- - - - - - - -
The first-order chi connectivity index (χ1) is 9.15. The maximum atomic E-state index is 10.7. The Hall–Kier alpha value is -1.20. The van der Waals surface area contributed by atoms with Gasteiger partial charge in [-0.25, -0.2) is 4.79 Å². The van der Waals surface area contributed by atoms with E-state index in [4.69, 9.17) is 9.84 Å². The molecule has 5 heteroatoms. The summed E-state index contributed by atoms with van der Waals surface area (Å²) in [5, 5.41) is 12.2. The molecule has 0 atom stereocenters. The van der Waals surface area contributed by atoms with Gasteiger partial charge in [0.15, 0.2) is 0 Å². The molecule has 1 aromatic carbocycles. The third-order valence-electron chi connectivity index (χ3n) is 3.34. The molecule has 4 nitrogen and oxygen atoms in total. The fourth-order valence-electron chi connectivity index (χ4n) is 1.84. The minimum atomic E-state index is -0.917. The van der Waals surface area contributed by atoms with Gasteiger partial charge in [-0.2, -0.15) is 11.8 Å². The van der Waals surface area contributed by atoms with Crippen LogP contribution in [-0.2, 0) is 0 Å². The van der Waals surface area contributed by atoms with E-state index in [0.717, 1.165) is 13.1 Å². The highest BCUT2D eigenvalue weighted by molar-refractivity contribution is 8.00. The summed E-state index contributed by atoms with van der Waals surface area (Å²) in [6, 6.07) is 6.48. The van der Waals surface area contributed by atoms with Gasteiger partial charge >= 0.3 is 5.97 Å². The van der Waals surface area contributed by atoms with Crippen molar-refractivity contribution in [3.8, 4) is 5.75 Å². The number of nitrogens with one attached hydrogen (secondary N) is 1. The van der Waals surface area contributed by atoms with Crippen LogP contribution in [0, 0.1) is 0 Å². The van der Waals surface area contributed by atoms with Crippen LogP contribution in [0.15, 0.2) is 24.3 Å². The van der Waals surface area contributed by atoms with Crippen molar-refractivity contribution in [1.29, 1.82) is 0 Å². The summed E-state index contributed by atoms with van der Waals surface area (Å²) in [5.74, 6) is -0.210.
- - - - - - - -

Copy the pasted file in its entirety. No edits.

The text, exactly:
The first-order chi connectivity index (χ1) is 9.15. The maximum atomic E-state index is 10.7. The Hall–Kier alpha value is -1.20. The van der Waals surface area contributed by atoms with Gasteiger partial charge in [-0.25, -0.2) is 4.79 Å². The van der Waals surface area contributed by atoms with E-state index in [4.69, 9.17) is 9.84 Å². The molecule has 5 heteroatoms. The summed E-state index contributed by atoms with van der Waals surface area (Å²) in [5, 5.41) is 12.2. The molecule has 0 atom stereocenters. The van der Waals surface area contributed by atoms with Gasteiger partial charge in [0.15, 0.2) is 0 Å². The molecule has 1 aromatic carbocycles. The third-order valence-electron chi connectivity index (χ3n) is 3.34. The molecule has 4 nitrogen and oxygen atoms in total. The fourth-order valence-electron chi connectivity index (χ4n) is 1.84. The minimum atomic E-state index is -0.917. The van der Waals surface area contributed by atoms with Gasteiger partial charge in [-0.2, -0.15) is 11.8 Å². The van der Waals surface area contributed by atoms with Crippen LogP contribution in [-0.2, 0) is 0 Å². The van der Waals surface area contributed by atoms with E-state index in [0.717, 1.165) is 13.1 Å². The highest BCUT2D eigenvalue weighted by molar-refractivity contribution is 8.00. The summed E-state index contributed by atoms with van der Waals surface area (Å²) in [6, 6.07) is 6.48. The van der Waals surface area contributed by atoms with Gasteiger partial charge >= 0.3 is 5.97 Å². The van der Waals surface area contributed by atoms with Crippen molar-refractivity contribution in [3.8, 4) is 5.75 Å². The number of nitrogens with one attached hydrogen (secondary N) is 1. The van der Waals surface area contributed by atoms with Crippen LogP contribution in [0, 0.1) is 0 Å². The van der Waals surface area contributed by atoms with Crippen LogP contribution in [0.15, 0.2) is 24.3 Å². The van der Waals surface area contributed by atoms with Crippen molar-refractivity contribution in [1.29, 1.82) is 0 Å². The summed E-state index contributed by atoms with van der Waals surface area (Å²) in [5.74, 6) is -0.210.